Striving to be the best veterinary professional and/or person that you can be is always an asset to the practice, your friends and loved ones… right?
This is not necessarily so.
When striving to be great is accompanied by a yearning to be better than we realistically can be, it is a perfect storm that can lead us down the destructive circle of yearning, disappointment, self-judgement, self-flagellation, trying harder, more disappointment, harsher judgement, loneliness and desperation.
Now I am not saying we should stop trying to be the best we can be. Not at all. But so many of my psychotherapy clients who are self-declared recovering perfectionists find that swapping the above cycle for a less judgemental one means that they have the head space to focus more clearly on tasks at work, thus leading to better outcomes for their patients, colleagues and ultimately their clients and their pets.
Ironically, accepting less than perfection can improve their quality of work
Ironically, accepting less than perfection can improve their quality of work.
Tackling self-judgement and self-depreciation
Have you ever worked with someone who constantly puts themselves down and lists their own faults, errors and inabilities in an effort to convince their audience that they are worthless? Have you ever been that person? Or have you ever been in the company of someone who accepts that they aren’t infallible, who owns their imperfections and makes sure that they don’t impact on their patients, colleagues and friends? Who would you rather work with, and who would you rather be?
For me, I feel more confident in my colleagues’ ability to handle a case if they realise their limitations and ask for help rather than forging ahead when the risk of error is high. When something goes wrong with a case, a colleague who takes ownership of the complication and deals with it – with or without help from others – is, to me, way more valuable than a colleague who is self-flagellant out loud.
So, how do we manage to not beat ourselves up when faced with a complication at work or when faced with what we see as a flaw in our general make-up?
Being ambitious and always wanting to do better are qualities we want in our veterinary team. As surgeons, we are encouraged to criticise our work and learn reflectively every time we operate: what five things could I have done better on this fracture repair? Even if we are super happy with our repair, and we know that the outcome is likely to be a comfortable leg and a rapid return to normal function, developing a healthy habit of self-assessment does so much for our self-development as surgeons and as people outside of work.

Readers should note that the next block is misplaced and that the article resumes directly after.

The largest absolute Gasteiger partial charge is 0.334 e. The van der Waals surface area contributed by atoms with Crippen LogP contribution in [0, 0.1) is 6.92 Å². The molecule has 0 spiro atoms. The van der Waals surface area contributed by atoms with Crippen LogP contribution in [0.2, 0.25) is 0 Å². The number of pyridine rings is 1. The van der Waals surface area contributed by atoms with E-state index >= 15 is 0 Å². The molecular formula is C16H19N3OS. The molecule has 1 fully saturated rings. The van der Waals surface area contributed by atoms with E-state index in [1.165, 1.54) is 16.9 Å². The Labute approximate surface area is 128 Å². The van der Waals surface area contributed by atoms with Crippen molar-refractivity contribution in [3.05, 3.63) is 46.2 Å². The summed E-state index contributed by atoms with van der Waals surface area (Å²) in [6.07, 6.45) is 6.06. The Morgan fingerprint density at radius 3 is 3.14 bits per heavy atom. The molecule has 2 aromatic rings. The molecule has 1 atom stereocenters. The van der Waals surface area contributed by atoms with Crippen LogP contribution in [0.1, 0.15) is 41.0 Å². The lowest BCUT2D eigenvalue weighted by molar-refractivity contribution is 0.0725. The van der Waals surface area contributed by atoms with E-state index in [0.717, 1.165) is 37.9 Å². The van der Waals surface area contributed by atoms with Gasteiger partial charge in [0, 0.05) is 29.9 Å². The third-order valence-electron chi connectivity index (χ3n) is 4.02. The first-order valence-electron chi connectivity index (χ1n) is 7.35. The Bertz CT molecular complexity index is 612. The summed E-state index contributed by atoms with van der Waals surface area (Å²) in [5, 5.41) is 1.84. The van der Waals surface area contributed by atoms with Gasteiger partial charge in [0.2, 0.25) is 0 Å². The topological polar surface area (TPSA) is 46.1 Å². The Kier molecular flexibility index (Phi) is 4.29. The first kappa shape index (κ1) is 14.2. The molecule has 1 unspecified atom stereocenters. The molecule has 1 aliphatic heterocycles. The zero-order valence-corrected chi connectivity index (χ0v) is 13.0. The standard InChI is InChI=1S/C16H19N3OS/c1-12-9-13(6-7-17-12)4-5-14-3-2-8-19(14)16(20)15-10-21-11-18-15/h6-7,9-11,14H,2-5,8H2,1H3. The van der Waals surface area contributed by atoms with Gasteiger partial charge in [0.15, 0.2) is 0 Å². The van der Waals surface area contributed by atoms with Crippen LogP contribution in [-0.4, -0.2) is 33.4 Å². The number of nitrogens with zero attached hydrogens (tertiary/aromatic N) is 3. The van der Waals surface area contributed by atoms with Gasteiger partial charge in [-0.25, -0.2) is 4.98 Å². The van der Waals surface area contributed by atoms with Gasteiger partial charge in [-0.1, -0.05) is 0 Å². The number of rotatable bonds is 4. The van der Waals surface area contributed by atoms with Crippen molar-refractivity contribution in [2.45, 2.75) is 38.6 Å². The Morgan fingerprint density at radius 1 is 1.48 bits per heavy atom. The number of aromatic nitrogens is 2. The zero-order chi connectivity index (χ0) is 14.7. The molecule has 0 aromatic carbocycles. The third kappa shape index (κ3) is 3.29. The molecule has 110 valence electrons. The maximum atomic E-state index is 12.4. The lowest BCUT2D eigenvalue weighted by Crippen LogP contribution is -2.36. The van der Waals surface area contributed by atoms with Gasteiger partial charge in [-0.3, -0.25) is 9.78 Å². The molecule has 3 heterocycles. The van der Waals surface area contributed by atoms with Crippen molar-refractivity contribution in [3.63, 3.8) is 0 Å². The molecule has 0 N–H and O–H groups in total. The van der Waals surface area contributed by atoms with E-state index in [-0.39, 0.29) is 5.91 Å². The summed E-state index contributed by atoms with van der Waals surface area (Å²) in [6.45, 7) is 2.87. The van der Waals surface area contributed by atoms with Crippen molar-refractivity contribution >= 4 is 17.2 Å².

So, what is the difference between self-assessment and being judgemental?
Broadly speaking, being non-judgemental means not putting any thought or emotion into a “good” category or a “bad” category, but instead just noticing it, accepting it and allowing ourselves to feel it
This may seem subtle, nuanced or even non-existent until examined more closely. Jon Kabat-Zinn defines mindfulness as “the awareness that arises from paying attention, on purpose, in the present moment and non-judgementally” (Kabat-Zinn, 2015). Broadly speaking, being non-judgemental means not putting any thought or emotion into a “good” category or a “bad” category, but instead just noticing it, accepting it and allowing ourselves to feel it.
Non-judgement is not always about judging people or things they have done or their characteristics. Nor is it about judging ourselves. It is about relieving ourselves of the need to place things into boxes so that situations, thoughts, emotions, people or even the weather can just be.
Mini-meditation on non-judgement
So, sitting comfortably with your eyes open or shut, take 10 normal breaths, noticing only the movement of the breath in and out of the nose. If a thought comes into your head during this time, gently push it aside for now.